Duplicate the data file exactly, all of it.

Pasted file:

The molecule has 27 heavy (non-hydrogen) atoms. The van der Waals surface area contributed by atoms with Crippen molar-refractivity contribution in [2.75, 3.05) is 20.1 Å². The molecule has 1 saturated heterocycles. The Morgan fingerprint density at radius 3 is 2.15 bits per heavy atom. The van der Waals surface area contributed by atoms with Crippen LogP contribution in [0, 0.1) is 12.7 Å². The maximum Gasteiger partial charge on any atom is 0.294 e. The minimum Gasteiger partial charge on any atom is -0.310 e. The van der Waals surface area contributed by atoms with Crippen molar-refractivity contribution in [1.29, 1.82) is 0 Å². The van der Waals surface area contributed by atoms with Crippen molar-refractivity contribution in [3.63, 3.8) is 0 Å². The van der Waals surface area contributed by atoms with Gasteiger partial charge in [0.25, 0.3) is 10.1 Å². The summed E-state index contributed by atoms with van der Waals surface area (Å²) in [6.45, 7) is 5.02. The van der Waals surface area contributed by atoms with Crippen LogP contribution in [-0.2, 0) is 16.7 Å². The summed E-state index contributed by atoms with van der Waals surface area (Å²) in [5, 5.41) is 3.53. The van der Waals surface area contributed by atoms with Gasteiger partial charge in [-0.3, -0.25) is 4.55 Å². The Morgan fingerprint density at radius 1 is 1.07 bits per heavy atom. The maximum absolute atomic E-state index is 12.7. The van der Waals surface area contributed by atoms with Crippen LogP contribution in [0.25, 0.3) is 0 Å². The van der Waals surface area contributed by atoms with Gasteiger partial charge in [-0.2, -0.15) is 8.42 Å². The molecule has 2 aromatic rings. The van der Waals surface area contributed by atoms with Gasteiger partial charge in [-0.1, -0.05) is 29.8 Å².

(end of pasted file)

The molecule has 27 heavy (non-hydrogen) atoms. The van der Waals surface area contributed by atoms with Crippen molar-refractivity contribution in [2.75, 3.05) is 20.1 Å². The molecule has 1 saturated heterocycles. The Morgan fingerprint density at radius 3 is 2.15 bits per heavy atom. The van der Waals surface area contributed by atoms with Crippen LogP contribution in [0, 0.1) is 12.7 Å². The maximum Gasteiger partial charge on any atom is 0.294 e. The minimum Gasteiger partial charge on any atom is -0.310 e. The van der Waals surface area contributed by atoms with Crippen molar-refractivity contribution in [1.29, 1.82) is 0 Å². The van der Waals surface area contributed by atoms with Crippen molar-refractivity contribution in [3.63, 3.8) is 0 Å². The van der Waals surface area contributed by atoms with Gasteiger partial charge in [0.25, 0.3) is 10.1 Å². The summed E-state index contributed by atoms with van der Waals surface area (Å²) in [6.45, 7) is 5.02. The van der Waals surface area contributed by atoms with Crippen LogP contribution in [-0.2, 0) is 16.7 Å². The summed E-state index contributed by atoms with van der Waals surface area (Å²) in [5, 5.41) is 3.53. The van der Waals surface area contributed by atoms with Gasteiger partial charge in [-0.3, -0.25) is 4.55 Å². The Morgan fingerprint density at radius 1 is 1.07 bits per heavy atom. The maximum absolute atomic E-state index is 12.7. The van der Waals surface area contributed by atoms with Crippen LogP contribution in [0.25, 0.3) is 0 Å². The van der Waals surface area contributed by atoms with Gasteiger partial charge in [-0.2, -0.15) is 8.42 Å². The molecule has 2 aromatic rings. The van der Waals surface area contributed by atoms with Gasteiger partial charge in [-0.1, -0.05) is 29.8 Å².